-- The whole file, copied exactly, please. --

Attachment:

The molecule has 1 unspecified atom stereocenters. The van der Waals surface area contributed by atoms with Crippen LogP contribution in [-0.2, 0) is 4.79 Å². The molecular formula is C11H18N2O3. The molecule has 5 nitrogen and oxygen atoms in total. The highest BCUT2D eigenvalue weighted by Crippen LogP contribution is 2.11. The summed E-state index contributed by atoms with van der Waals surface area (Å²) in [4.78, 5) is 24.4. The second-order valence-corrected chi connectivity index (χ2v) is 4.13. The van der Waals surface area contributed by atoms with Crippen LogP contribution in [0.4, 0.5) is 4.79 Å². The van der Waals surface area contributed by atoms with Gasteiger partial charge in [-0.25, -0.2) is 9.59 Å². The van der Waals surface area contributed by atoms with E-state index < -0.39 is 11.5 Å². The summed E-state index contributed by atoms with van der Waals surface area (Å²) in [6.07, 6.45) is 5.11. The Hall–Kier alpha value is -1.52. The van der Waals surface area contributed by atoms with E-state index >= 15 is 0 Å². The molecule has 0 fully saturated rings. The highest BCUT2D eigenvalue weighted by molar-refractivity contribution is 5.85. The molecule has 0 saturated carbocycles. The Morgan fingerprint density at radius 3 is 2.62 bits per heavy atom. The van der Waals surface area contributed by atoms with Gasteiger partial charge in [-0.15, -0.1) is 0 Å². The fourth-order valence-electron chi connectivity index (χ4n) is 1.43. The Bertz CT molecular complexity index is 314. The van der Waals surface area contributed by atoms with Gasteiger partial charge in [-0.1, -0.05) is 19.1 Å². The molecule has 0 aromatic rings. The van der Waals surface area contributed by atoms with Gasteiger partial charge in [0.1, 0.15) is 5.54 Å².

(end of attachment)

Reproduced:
The molecule has 1 unspecified atom stereocenters. The van der Waals surface area contributed by atoms with Crippen LogP contribution in [-0.2, 0) is 4.79 Å². The molecular formula is C11H18N2O3. The molecule has 5 nitrogen and oxygen atoms in total. The highest BCUT2D eigenvalue weighted by Crippen LogP contribution is 2.11. The summed E-state index contributed by atoms with van der Waals surface area (Å²) in [4.78, 5) is 24.4. The second-order valence-corrected chi connectivity index (χ2v) is 4.13. The van der Waals surface area contributed by atoms with Crippen LogP contribution in [0.4, 0.5) is 4.79 Å². The van der Waals surface area contributed by atoms with Gasteiger partial charge in [-0.25, -0.2) is 9.59 Å². The van der Waals surface area contributed by atoms with E-state index < -0.39 is 11.5 Å². The summed E-state index contributed by atoms with van der Waals surface area (Å²) in [6.07, 6.45) is 5.11. The Hall–Kier alpha value is -1.52. The van der Waals surface area contributed by atoms with E-state index >= 15 is 0 Å². The molecule has 0 fully saturated rings. The highest BCUT2D eigenvalue weighted by molar-refractivity contribution is 5.85. The molecule has 0 saturated carbocycles. The Morgan fingerprint density at radius 3 is 2.62 bits per heavy atom. The van der Waals surface area contributed by atoms with Gasteiger partial charge in [-0.15, -0.1) is 0 Å². The fourth-order valence-electron chi connectivity index (χ4n) is 1.43. The Bertz CT molecular complexity index is 314. The van der Waals surface area contributed by atoms with Gasteiger partial charge in [-0.1, -0.05) is 19.1 Å². The molecule has 0 aromatic rings. The van der Waals surface area contributed by atoms with Gasteiger partial charge in [0.1, 0.15) is 5.54 Å².